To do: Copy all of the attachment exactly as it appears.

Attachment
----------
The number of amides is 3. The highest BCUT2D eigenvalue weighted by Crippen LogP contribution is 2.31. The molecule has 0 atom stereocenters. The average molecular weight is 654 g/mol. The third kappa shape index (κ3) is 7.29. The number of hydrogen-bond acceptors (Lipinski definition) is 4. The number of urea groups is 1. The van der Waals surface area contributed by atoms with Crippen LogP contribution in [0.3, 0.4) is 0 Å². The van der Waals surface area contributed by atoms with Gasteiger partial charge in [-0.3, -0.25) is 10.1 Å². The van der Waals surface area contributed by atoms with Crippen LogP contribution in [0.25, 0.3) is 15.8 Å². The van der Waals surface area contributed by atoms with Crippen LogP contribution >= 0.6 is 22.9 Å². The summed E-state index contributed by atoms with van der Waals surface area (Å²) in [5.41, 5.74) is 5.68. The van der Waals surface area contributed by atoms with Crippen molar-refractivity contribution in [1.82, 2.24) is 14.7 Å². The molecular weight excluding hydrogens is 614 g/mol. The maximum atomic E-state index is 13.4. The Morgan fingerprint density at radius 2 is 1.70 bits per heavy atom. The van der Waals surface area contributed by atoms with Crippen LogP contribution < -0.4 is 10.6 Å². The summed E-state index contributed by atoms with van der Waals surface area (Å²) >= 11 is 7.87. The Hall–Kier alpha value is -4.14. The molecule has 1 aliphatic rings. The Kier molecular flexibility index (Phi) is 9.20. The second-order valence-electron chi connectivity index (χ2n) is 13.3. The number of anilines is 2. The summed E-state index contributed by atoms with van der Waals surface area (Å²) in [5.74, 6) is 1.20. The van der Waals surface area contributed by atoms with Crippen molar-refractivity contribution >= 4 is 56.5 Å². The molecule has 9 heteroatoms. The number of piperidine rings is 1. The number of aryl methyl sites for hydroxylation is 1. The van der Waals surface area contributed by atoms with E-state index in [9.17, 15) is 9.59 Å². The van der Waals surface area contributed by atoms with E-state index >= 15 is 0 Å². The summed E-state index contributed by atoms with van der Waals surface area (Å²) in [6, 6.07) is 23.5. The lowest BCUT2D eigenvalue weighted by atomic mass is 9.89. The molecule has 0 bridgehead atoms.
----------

The number of amides is 3. The highest BCUT2D eigenvalue weighted by Crippen LogP contribution is 2.31. The molecule has 0 atom stereocenters. The average molecular weight is 654 g/mol. The third kappa shape index (κ3) is 7.29. The number of hydrogen-bond acceptors (Lipinski definition) is 4. The number of urea groups is 1. The van der Waals surface area contributed by atoms with Crippen LogP contribution in [0.3, 0.4) is 0 Å². The van der Waals surface area contributed by atoms with Gasteiger partial charge in [-0.3, -0.25) is 10.1 Å². The van der Waals surface area contributed by atoms with Crippen LogP contribution in [0.25, 0.3) is 15.8 Å². The van der Waals surface area contributed by atoms with Crippen LogP contribution >= 0.6 is 22.9 Å². The summed E-state index contributed by atoms with van der Waals surface area (Å²) in [5.41, 5.74) is 5.68. The van der Waals surface area contributed by atoms with Crippen molar-refractivity contribution in [1.82, 2.24) is 14.7 Å². The molecular weight excluding hydrogens is 614 g/mol. The maximum atomic E-state index is 13.4. The Morgan fingerprint density at radius 2 is 1.70 bits per heavy atom. The van der Waals surface area contributed by atoms with Crippen LogP contribution < -0.4 is 10.6 Å². The summed E-state index contributed by atoms with van der Waals surface area (Å²) >= 11 is 7.87. The Hall–Kier alpha value is -4.14. The molecule has 1 aliphatic rings. The Kier molecular flexibility index (Phi) is 9.20. The second-order valence-electron chi connectivity index (χ2n) is 13.3. The number of anilines is 2. The summed E-state index contributed by atoms with van der Waals surface area (Å²) in [5.74, 6) is 1.20. The van der Waals surface area contributed by atoms with Crippen molar-refractivity contribution >= 4 is 56.5 Å². The molecule has 9 heteroatoms. The number of piperidine rings is 1. The number of aryl methyl sites for hydroxylation is 1. The van der Waals surface area contributed by atoms with E-state index in [9.17, 15) is 9.59 Å². The van der Waals surface area contributed by atoms with E-state index >= 15 is 0 Å². The summed E-state index contributed by atoms with van der Waals surface area (Å²) in [6, 6.07) is 23.5. The lowest BCUT2D eigenvalue weighted by atomic mass is 9.89. The molecule has 0 bridgehead atoms.